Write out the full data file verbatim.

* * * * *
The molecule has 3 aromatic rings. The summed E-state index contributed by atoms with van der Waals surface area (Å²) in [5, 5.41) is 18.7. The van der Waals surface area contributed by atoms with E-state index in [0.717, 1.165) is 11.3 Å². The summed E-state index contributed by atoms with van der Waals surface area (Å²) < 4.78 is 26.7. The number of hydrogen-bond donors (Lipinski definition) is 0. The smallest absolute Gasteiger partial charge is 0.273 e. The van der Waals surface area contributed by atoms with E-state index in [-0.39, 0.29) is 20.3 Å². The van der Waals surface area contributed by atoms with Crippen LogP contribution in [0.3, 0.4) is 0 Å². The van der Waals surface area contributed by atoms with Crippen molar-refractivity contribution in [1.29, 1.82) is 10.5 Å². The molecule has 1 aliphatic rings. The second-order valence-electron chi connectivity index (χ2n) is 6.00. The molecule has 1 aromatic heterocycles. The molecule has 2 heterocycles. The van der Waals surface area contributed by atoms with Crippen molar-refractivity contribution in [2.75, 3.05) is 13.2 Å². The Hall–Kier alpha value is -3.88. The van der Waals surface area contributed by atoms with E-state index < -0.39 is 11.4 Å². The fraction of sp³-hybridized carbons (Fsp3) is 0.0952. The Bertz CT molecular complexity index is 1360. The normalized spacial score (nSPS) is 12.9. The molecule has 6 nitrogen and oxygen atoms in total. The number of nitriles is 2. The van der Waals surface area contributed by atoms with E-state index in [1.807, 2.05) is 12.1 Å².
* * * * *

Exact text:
The molecule has 3 aromatic rings. The summed E-state index contributed by atoms with van der Waals surface area (Å²) in [5, 5.41) is 18.7. The van der Waals surface area contributed by atoms with E-state index in [0.717, 1.165) is 11.3 Å². The summed E-state index contributed by atoms with van der Waals surface area (Å²) < 4.78 is 26.7. The number of hydrogen-bond donors (Lipinski definition) is 0. The smallest absolute Gasteiger partial charge is 0.273 e. The van der Waals surface area contributed by atoms with E-state index in [-0.39, 0.29) is 20.3 Å². The van der Waals surface area contributed by atoms with Crippen LogP contribution in [0.3, 0.4) is 0 Å². The van der Waals surface area contributed by atoms with Crippen molar-refractivity contribution in [1.29, 1.82) is 10.5 Å². The molecule has 1 aliphatic rings. The second-order valence-electron chi connectivity index (χ2n) is 6.00. The molecule has 1 aromatic heterocycles. The molecule has 2 heterocycles. The van der Waals surface area contributed by atoms with Crippen molar-refractivity contribution in [2.75, 3.05) is 13.2 Å². The Hall–Kier alpha value is -3.88. The van der Waals surface area contributed by atoms with E-state index < -0.39 is 11.4 Å². The fraction of sp³-hybridized carbons (Fsp3) is 0.0952. The Bertz CT molecular complexity index is 1360. The normalized spacial score (nSPS) is 12.9. The molecule has 6 nitrogen and oxygen atoms in total. The number of nitriles is 2. The van der Waals surface area contributed by atoms with E-state index in [1.807, 2.05) is 12.1 Å².